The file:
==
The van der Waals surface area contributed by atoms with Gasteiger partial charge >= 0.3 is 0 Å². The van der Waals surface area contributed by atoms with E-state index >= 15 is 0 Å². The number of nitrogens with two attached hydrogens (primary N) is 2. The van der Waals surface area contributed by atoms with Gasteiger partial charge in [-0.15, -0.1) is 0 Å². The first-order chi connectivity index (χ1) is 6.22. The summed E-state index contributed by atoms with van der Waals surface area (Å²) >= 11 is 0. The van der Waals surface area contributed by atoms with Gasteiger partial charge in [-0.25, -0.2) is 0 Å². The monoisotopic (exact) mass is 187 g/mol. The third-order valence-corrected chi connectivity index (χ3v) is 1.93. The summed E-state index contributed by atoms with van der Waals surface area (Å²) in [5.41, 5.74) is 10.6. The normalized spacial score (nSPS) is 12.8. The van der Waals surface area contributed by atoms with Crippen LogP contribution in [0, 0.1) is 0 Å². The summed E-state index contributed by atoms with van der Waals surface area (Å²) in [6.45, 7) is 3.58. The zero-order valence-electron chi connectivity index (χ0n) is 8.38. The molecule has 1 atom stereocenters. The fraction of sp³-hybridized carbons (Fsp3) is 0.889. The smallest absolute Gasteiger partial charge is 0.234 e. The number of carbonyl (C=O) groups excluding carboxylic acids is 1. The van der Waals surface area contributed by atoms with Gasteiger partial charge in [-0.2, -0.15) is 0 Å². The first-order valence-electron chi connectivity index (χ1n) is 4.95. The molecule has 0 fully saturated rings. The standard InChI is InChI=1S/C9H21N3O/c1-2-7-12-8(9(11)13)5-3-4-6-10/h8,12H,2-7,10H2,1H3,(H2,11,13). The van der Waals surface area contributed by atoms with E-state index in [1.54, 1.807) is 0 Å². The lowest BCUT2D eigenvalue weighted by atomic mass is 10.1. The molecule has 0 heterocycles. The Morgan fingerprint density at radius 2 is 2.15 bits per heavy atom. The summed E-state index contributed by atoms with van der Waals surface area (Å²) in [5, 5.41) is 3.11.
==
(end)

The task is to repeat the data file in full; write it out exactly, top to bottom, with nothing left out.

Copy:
The van der Waals surface area contributed by atoms with Gasteiger partial charge >= 0.3 is 0 Å². The van der Waals surface area contributed by atoms with E-state index >= 15 is 0 Å². The number of nitrogens with two attached hydrogens (primary N) is 2. The van der Waals surface area contributed by atoms with Gasteiger partial charge in [-0.15, -0.1) is 0 Å². The first-order chi connectivity index (χ1) is 6.22. The summed E-state index contributed by atoms with van der Waals surface area (Å²) >= 11 is 0. The van der Waals surface area contributed by atoms with Gasteiger partial charge in [-0.25, -0.2) is 0 Å². The monoisotopic (exact) mass is 187 g/mol. The third-order valence-corrected chi connectivity index (χ3v) is 1.93. The summed E-state index contributed by atoms with van der Waals surface area (Å²) in [5.41, 5.74) is 10.6. The normalized spacial score (nSPS) is 12.8. The van der Waals surface area contributed by atoms with Crippen LogP contribution in [0, 0.1) is 0 Å². The summed E-state index contributed by atoms with van der Waals surface area (Å²) in [6.45, 7) is 3.58. The zero-order valence-electron chi connectivity index (χ0n) is 8.38. The molecule has 1 atom stereocenters. The fraction of sp³-hybridized carbons (Fsp3) is 0.889. The smallest absolute Gasteiger partial charge is 0.234 e. The number of carbonyl (C=O) groups excluding carboxylic acids is 1. The van der Waals surface area contributed by atoms with Gasteiger partial charge in [-0.2, -0.15) is 0 Å². The first-order valence-electron chi connectivity index (χ1n) is 4.95. The molecule has 0 fully saturated rings. The standard InChI is InChI=1S/C9H21N3O/c1-2-7-12-8(9(11)13)5-3-4-6-10/h8,12H,2-7,10H2,1H3,(H2,11,13). The van der Waals surface area contributed by atoms with E-state index in [1.54, 1.807) is 0 Å². The lowest BCUT2D eigenvalue weighted by atomic mass is 10.1. The molecule has 0 heterocycles. The Morgan fingerprint density at radius 2 is 2.15 bits per heavy atom. The summed E-state index contributed by atoms with van der Waals surface area (Å²) in [5, 5.41) is 3.11.